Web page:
Nudge units, behavioural economics, political speech, advertising, and popular psychology — they are all trying to convince us that we’re irrational, helpless victims of our badly wired brains. Why should such an anti-humanist message have become the received wisdom of our age? That is the subject of my recent talk on BBC Radio 4’s “Four Thought”, which you can listen to here.

29 May 2013

On Big Data and its discontents

Data will save us. All we need to do is measure the world. When we have quantified everything, problems both technical and social will melt away. That, at least, is the promise of “Big Data” – the buzzphrase for the practice of collecting mountains of data about a subject and then crunching away on it with shiny supercomputers. The term has lately become so ubiquitous that people make wry jokes about “small data”. But Big Data is not only something geeks do in the science lab or the start-up company; it affects us all. So we had better understand what its plans are.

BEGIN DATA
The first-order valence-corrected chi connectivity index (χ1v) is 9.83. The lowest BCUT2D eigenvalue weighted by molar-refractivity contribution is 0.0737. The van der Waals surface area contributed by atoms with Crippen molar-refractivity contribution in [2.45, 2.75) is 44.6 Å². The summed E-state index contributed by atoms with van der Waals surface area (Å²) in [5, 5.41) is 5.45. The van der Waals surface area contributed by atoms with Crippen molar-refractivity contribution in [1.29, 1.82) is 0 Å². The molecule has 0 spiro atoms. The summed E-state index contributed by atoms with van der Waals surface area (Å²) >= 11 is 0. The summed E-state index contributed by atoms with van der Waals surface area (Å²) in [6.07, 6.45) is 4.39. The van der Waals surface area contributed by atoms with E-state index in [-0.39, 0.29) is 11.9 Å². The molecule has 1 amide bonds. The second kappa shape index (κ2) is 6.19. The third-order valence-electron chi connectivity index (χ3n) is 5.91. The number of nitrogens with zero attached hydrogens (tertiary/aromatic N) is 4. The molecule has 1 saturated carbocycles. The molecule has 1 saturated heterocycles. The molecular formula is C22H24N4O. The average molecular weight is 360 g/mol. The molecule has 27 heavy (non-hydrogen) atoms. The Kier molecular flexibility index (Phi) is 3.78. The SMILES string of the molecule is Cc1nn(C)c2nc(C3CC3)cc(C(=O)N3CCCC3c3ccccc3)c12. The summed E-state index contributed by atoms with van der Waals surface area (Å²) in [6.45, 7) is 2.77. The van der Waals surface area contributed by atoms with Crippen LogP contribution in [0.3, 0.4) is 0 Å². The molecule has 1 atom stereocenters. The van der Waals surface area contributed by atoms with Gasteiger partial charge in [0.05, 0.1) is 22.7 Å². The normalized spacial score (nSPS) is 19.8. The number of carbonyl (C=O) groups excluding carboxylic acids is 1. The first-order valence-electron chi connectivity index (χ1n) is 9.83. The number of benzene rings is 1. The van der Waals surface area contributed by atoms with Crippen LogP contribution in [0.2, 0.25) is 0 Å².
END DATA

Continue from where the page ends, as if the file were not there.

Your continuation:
Miraculous things can already be accomplished. By analysing web-searches tied to geographical location, Google Flu Trends can track the spread of an influenza epidemic in near-real time, thus helping to direct medical resources to the right places. Another of the company’s services, Google Translate, is so effective not because it understands language to any degree, but because it holds huge corpuses of written examples in various tongues and knows statistically which phrase of the sample text is most often translated by which phrase in the target language. Meanwhile, aircraft and other complex engineering projects can be made more reliable once components are able wirelessly to phone home information about how they are functioning. This mammoth store of telemetry data can be analysed to predict part failures before they happen.